Methoxetamine

Methoxetamine MXE

Last published: June 26, 2019

What is methoxetamine?

Methoxetamine (MXE) is a dissociative drug, which means it causes people to feel separated or detached from their body or physical environment. Dissociatives are a type of hallucinogen, which means that they can cause hallucinations and other changes in thoughts, emotions and consciousness.

MXE may also be known as M-ket, Kmax and Mexxy.4

MXE is also a New Psychoactive Substance (NPS). NPSs are a range of drugs that have been designed to mimic existing illicit drugs. In the case of MXE, it attempts to recreate the effects of ketamine and has been marketed and sold online as a legal alternative.1,5,6 However, in some states and territories, NPSs are illegal.

MXE is mostly sold as a white, off-white, beige or yellow powder but can also be found in capsule or liquid form. It is often labelled as “Not for Human Consumption” to avoid legal restrictions regarding the importation and sale of illicit drugs and NPSs. All drugs sold in powder form may be sold cut (mixed) with other substances, which can reduce the purity of the dose and have unintended effects. This means that the effects can be unpredictable.

Other types of commonly used dissociatives

How is it used?

MXE is usually snorted, swallowed or injected.7

One of the most significant differences between ketamine and MXE is the length of time before its effects are felt. MXE is said to be slower-acting, but more potent and long-lasting.4,5,7 It can take anywhere from 5- 90 minutes to feel the effects. This has led to people overdosing, as they have taken additional doses while waiting for the effect to be felt.1-4 When taken orally, the effects are usually felt within 15–45 minutes. After snorting, the effects are reported to occur within a few minutes.1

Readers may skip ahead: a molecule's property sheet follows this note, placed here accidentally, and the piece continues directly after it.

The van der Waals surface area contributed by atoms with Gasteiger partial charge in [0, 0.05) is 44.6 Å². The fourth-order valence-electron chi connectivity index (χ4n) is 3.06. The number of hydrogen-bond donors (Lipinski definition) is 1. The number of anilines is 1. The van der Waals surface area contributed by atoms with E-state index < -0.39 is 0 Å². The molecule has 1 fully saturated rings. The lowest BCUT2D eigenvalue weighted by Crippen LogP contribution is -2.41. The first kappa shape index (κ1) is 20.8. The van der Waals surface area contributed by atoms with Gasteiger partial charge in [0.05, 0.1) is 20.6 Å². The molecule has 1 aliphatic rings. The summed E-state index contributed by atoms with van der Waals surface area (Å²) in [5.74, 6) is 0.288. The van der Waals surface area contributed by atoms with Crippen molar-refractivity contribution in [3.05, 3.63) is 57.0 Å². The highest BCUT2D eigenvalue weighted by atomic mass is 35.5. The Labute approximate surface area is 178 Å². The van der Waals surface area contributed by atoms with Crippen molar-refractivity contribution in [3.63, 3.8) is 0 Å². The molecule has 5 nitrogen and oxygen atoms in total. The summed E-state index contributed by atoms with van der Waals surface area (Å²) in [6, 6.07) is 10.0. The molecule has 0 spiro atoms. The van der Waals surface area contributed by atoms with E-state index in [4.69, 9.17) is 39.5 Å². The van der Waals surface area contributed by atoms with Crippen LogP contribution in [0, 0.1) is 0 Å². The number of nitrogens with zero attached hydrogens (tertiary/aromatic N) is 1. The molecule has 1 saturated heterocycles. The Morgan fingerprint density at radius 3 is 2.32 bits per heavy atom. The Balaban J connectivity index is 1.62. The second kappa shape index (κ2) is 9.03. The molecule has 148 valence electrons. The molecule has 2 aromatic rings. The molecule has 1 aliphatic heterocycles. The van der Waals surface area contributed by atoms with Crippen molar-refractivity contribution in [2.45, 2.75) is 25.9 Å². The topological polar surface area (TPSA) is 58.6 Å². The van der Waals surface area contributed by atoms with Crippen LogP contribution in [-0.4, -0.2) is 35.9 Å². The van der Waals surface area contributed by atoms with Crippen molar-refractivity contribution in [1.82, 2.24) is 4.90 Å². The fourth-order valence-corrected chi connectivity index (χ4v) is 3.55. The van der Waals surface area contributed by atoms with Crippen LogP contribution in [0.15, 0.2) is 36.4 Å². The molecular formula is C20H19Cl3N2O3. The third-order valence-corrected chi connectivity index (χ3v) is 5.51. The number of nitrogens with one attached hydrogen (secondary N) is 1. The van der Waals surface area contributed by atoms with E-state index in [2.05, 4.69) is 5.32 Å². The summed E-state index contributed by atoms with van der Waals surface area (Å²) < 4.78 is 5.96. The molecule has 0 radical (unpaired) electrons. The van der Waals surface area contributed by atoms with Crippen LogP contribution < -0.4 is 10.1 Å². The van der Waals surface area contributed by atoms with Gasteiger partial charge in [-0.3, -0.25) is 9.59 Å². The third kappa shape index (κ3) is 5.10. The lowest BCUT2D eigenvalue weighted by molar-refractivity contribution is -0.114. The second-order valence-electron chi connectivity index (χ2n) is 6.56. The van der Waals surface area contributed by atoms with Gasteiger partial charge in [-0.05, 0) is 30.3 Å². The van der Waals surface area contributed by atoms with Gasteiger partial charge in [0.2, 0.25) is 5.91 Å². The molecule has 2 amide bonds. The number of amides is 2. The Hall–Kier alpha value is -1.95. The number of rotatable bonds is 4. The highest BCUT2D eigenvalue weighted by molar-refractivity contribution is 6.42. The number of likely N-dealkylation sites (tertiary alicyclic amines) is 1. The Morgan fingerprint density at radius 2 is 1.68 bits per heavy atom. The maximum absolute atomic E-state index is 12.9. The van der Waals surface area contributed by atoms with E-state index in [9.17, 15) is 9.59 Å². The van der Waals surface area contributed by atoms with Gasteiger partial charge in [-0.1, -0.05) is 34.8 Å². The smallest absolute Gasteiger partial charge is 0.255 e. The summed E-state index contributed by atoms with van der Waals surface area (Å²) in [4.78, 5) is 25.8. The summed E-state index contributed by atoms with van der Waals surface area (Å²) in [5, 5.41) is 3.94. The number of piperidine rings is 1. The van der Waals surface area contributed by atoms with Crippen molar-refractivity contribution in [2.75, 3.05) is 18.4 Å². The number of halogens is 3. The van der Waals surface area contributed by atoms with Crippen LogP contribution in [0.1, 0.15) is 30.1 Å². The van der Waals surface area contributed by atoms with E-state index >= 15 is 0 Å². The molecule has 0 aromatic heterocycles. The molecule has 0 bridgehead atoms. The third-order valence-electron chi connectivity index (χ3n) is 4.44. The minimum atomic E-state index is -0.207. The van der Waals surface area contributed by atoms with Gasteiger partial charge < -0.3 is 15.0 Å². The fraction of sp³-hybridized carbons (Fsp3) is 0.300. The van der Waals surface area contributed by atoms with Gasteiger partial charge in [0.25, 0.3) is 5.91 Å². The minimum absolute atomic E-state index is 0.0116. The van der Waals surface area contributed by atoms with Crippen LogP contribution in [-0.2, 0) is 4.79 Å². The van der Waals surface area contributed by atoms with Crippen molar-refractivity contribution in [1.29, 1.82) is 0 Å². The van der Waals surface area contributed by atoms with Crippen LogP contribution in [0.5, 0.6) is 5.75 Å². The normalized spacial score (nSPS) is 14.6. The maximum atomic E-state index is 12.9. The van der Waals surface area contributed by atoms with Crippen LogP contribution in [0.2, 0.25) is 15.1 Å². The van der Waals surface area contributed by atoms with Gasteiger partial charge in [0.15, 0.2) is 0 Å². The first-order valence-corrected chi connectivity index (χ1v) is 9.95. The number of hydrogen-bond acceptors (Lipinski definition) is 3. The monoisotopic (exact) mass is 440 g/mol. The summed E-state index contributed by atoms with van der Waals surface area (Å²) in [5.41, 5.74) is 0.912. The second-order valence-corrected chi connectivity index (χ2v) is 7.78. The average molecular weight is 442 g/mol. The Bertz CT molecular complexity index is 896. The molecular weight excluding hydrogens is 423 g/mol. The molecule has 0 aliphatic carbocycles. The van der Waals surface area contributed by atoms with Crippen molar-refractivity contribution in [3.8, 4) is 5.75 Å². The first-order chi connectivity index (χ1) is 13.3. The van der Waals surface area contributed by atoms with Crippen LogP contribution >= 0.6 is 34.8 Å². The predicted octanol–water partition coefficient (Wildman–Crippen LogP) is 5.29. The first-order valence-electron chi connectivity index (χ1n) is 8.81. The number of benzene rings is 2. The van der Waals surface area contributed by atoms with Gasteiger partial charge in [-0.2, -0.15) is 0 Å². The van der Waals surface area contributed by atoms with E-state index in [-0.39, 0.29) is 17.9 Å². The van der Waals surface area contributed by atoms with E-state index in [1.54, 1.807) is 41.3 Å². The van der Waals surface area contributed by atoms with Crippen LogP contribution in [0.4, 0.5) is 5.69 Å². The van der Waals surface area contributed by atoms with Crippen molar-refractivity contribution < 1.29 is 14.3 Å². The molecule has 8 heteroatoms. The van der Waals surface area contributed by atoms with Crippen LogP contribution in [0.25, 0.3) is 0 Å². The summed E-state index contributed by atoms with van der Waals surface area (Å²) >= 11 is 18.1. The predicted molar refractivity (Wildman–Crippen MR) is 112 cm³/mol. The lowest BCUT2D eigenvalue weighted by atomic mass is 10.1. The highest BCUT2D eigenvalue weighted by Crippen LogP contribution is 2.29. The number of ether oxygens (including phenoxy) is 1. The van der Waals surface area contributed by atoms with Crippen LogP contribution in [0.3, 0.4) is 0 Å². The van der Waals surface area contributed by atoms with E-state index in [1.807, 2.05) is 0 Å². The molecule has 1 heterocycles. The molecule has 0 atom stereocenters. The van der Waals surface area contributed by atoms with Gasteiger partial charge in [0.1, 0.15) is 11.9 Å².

Effects of Methoxetamine (MXE)

There is no safe level of drug use.

Use of any drug always carries some risk. It’s important to be careful when taking any type of drug.

MXE can affect everyone differently, based on:

  • the amount taken
  • a person’s height, weight and health
  • whether the person is used to taking it
  • whether other drugs are taken around the same time
  • the strength of the drug (which can vary from batch to batch).

In small doses the following effects may occur and may last for up to 7 hours: 1,7

  • euphoria
  • empathy
  • cosiness
  • pleasant sensory experience
  • dissociation
  • vivid hallucinations
  • introspection
  • anti-depressant

Some adverse effects include: 1,4,7

  • disorientation
  • confusion
  • dizziness
  • anxiety
  • rapid heart rate
  • nausea
  • paranoia
  • vomiting
  • slurring or difficulty speaking
  • psychomotor agitation e.g. tapping or pacing.

Higher doses or long-term use of MXE can lead to: 1,7,8,9

  • cardiovascular problems
  • respiratory damage
  • increased risk of injury
  • speech difficulties
  • memory loss
  • panic attacks
  • depression.

As with ketamine, long term use of MXE is also associated with kidney damage and cystitis.12

Using methoxetamine with other drugs

The effects of combining drugs – including over-the-counter or prescribed medications – can be unpredictable and dangerous. There is little evidence available on the effects of MXE when combined with other drugs.10 Anecdotal reports suggest that mixing MXE with alcohol, cannabis and antidepressants should be avoided.1

Health and safety

Use of MXE is likely to be more dangerous when:

  • taken in combination with alcohol or other drugs, including over-the-counter or prescribed medications
  • driving or operating heavy machinery
  • judgment or motor coordination is required
  • alone (in case medical assistance is required)
  • the person has a mental health problem
  • the person has an existing heart problem.